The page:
Thank you to guest blogger, Jan G. van der Hoop, Fit First Technologies
Reintegrating back into work isn’t easy after a long-term absence or critical illness, for anyone – the returning employee, their co-workers, or the manager.
Life goes on, or so they say, while the person is away. Work carries on, challenges are met, goals change, and the team sort of ‘re-forms’, either figuring out how to ‘get it done’ in spite of a void if the position is left open, or learning to work with a temporary replacement who does their best to fill in.
Either way, it’s a major fork in the road. The absent employee and the rest of their ‘work universe’ are suddenly sent down separate evolutionary paths for which they are often unprepared.
Nothing remains the same in any workplace
Imagine if you will, being out of the business for say, six months. Old teammates may no longer be there and new ones may have been hired who have no connection to you, the absent employee. Policies may have changed, customers will have come and gone, new technology may have been implemented... I’m not sure it wouldn’t be easier for a new hire who didn’t have to erase ‘old’ knowledge.
Hard as it is to absorb everything that’s changed in the business over the six months, that’s the visible part of the iceberg. There’s often a whole lot more, unseen below the surface.
Major events are life-changing
When any of us encounters and navigates through a major life event, we are changed.
Becoming a parent, for example, is so much more than learning the mechanics of diaper changes and midnight feedings – we experience the full range of emotions from joy to exhaustion and in the process of forming a relationship with the new life entrusted to us, we are ourselves transformed. Our identity and our self-image change.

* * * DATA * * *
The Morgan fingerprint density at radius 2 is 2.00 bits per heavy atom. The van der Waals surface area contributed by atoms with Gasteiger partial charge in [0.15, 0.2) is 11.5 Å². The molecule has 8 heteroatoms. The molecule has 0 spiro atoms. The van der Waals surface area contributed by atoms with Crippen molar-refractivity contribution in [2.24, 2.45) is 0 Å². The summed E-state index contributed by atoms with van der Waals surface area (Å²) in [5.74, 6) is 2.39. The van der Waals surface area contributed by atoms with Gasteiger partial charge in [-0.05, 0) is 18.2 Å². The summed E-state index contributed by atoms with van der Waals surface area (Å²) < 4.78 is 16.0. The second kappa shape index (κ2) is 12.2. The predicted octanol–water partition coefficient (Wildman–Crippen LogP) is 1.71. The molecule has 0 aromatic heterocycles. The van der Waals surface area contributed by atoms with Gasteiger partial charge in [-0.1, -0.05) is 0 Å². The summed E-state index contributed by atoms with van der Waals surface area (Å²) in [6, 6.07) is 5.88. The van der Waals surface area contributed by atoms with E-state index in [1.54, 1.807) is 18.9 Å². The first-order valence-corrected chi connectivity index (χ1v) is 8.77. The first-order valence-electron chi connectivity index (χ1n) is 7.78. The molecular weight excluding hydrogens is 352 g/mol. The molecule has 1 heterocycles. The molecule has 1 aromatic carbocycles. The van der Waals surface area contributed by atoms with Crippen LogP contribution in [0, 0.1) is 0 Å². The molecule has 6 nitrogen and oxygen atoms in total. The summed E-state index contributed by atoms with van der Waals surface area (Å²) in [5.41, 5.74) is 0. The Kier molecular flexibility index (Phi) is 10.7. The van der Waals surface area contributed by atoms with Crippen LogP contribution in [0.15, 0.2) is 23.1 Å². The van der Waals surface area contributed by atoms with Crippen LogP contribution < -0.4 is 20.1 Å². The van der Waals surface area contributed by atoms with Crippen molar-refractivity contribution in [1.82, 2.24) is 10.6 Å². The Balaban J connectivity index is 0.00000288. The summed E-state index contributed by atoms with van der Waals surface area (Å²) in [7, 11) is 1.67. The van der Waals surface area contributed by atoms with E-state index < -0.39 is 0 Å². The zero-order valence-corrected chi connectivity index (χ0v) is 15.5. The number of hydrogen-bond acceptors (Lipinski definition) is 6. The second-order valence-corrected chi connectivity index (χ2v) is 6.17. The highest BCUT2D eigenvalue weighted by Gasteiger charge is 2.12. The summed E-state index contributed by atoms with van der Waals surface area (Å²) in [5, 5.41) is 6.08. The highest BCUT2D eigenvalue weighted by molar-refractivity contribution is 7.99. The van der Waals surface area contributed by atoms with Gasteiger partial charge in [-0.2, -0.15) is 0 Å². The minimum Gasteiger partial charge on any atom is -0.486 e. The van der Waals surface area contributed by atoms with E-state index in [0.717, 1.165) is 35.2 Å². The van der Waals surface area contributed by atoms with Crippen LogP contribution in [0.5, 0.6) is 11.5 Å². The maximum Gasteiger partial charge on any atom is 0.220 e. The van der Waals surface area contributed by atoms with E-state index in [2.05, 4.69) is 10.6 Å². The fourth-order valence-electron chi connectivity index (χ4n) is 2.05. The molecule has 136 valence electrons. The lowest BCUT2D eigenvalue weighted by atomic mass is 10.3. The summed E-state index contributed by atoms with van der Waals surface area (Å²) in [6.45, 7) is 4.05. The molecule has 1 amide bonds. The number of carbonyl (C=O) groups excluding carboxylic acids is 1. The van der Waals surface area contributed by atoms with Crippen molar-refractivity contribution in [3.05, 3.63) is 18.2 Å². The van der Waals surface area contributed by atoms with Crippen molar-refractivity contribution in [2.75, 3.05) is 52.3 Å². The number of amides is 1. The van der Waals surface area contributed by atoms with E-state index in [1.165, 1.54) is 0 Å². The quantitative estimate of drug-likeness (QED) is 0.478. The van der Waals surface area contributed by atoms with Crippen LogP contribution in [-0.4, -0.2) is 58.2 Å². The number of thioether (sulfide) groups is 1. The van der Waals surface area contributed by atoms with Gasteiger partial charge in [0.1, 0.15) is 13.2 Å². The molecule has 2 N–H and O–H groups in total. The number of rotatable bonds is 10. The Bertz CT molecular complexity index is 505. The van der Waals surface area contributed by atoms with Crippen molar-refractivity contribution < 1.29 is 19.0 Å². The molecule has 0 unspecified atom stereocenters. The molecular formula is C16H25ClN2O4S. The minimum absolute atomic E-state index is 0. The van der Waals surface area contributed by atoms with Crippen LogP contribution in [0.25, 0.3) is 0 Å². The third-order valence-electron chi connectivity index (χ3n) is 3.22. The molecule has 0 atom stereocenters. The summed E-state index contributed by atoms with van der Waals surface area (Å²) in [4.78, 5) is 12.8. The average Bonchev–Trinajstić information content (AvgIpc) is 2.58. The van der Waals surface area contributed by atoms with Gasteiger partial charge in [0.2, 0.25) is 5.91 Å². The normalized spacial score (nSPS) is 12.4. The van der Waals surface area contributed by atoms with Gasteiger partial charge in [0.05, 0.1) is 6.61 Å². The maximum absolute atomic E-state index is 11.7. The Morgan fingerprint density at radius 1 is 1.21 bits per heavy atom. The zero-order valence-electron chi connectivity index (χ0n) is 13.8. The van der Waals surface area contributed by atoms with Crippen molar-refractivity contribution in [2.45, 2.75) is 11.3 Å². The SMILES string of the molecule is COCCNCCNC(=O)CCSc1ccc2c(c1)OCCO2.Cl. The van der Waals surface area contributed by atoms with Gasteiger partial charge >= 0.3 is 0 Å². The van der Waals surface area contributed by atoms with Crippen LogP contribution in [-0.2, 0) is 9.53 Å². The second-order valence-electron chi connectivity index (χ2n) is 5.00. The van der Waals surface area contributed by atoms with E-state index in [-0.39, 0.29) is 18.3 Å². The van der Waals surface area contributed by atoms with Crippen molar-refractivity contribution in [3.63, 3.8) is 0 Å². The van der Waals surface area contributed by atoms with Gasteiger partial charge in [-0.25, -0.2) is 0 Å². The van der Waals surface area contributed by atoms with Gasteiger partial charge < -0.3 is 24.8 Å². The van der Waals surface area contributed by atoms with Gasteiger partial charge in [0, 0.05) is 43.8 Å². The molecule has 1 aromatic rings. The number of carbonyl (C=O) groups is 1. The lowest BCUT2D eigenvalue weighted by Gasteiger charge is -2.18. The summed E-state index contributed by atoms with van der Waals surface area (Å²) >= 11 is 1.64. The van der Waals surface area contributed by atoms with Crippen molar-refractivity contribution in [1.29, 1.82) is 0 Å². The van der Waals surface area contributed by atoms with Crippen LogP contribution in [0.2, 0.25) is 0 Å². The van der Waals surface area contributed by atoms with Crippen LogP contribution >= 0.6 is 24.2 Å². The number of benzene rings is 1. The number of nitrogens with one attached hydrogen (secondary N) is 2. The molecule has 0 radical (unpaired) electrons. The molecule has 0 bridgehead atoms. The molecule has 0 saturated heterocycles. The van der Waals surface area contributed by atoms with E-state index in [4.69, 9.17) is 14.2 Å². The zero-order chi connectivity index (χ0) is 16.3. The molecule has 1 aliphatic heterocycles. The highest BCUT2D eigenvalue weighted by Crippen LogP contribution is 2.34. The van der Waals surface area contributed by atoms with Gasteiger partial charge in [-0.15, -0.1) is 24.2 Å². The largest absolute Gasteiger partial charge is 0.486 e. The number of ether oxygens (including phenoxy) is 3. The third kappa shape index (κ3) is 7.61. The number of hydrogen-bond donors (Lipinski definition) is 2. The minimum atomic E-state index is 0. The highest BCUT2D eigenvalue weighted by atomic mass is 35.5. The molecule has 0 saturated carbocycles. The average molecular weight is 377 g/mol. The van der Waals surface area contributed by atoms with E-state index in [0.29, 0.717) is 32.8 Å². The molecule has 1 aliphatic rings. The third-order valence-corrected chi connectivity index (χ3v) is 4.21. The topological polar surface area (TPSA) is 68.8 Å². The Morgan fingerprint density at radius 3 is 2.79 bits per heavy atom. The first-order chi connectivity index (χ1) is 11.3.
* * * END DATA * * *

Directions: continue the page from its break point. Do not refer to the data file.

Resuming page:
Battling cancer or recovering from a stroke, for example, is no different. In the struggle, we find strengths we have never had to draw upon, form perspectives and viewpoints we didn’t have previously, and we view life and the world around us with a different set of eyes.
We are, quite literally, different people than we were at the beginning.
‘Hard-wiring’ vs. ‘plasticity’
The conventional wisdom is that ‘who we are’ – our deep personality traits, core attitudes, standards and beliefs – is pretty much ‘hardwired’ once we are through our early 20s. We are pretty much who we are going to be for the rest of our lives. Anyone who’s been to a 30-year high school reunion can attest to that.
And yet, new research would suggest that the brain is actually much more ‘plastic’, or flexible, than once thought... but there needs to be a secret ingredient for change to happen at that level: the stress of a life event.
Case Study: Jane's experience
Please note names of individuals have been changed to protect privacy and confidentiality.